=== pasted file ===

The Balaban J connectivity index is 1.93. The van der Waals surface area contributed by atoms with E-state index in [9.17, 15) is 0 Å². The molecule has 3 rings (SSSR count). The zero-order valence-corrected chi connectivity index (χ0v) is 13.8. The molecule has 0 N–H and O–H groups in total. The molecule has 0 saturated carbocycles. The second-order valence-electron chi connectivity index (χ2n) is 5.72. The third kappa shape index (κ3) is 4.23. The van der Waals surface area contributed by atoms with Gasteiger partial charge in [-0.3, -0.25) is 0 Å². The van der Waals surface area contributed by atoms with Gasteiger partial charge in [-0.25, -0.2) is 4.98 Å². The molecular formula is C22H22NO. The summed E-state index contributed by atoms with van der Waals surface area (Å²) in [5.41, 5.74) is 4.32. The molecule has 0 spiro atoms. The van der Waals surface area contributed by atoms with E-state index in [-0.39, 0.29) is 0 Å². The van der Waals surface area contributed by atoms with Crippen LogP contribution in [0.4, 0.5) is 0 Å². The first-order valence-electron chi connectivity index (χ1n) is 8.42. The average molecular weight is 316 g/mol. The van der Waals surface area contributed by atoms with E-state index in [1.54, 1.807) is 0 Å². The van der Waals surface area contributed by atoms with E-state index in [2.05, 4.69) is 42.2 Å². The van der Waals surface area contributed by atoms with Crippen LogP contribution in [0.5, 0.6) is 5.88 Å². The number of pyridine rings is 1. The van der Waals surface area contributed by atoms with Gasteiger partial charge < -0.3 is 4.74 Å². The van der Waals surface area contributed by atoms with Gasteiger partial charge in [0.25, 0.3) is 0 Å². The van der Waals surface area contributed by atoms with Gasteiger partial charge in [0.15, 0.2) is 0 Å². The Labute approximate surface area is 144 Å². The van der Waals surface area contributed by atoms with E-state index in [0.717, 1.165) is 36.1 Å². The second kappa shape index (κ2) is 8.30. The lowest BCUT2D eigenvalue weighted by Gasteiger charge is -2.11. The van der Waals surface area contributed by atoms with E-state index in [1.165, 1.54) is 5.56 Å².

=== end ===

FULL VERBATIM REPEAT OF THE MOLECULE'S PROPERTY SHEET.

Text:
The Balaban J connectivity index is 1.93. The van der Waals surface area contributed by atoms with E-state index in [9.17, 15) is 0 Å². The molecule has 3 rings (SSSR count). The zero-order valence-corrected chi connectivity index (χ0v) is 13.8. The molecule has 0 N–H and O–H groups in total. The molecule has 0 saturated carbocycles. The second-order valence-electron chi connectivity index (χ2n) is 5.72. The third kappa shape index (κ3) is 4.23. The van der Waals surface area contributed by atoms with Gasteiger partial charge in [-0.3, -0.25) is 0 Å². The van der Waals surface area contributed by atoms with Gasteiger partial charge in [-0.25, -0.2) is 4.98 Å². The molecular formula is C22H22NO. The summed E-state index contributed by atoms with van der Waals surface area (Å²) in [5.41, 5.74) is 4.32. The molecule has 0 spiro atoms. The van der Waals surface area contributed by atoms with E-state index in [-0.39, 0.29) is 0 Å². The van der Waals surface area contributed by atoms with Crippen LogP contribution in [0.4, 0.5) is 0 Å². The first-order valence-electron chi connectivity index (χ1n) is 8.42. The average molecular weight is 316 g/mol. The van der Waals surface area contributed by atoms with E-state index in [1.54, 1.807) is 0 Å². The van der Waals surface area contributed by atoms with E-state index in [2.05, 4.69) is 42.2 Å². The van der Waals surface area contributed by atoms with Crippen LogP contribution in [0.5, 0.6) is 5.88 Å². The number of pyridine rings is 1. The van der Waals surface area contributed by atoms with Gasteiger partial charge < -0.3 is 4.74 Å². The van der Waals surface area contributed by atoms with Gasteiger partial charge in [0.25, 0.3) is 0 Å². The van der Waals surface area contributed by atoms with Gasteiger partial charge in [0.15, 0.2) is 0 Å². The Labute approximate surface area is 144 Å². The van der Waals surface area contributed by atoms with E-state index in [0.717, 1.165) is 36.1 Å². The second kappa shape index (κ2) is 8.30. The lowest BCUT2D eigenvalue weighted by Gasteiger charge is -2.11. The van der Waals surface area contributed by atoms with E-state index in [1.165, 1.54) is 5.56 Å².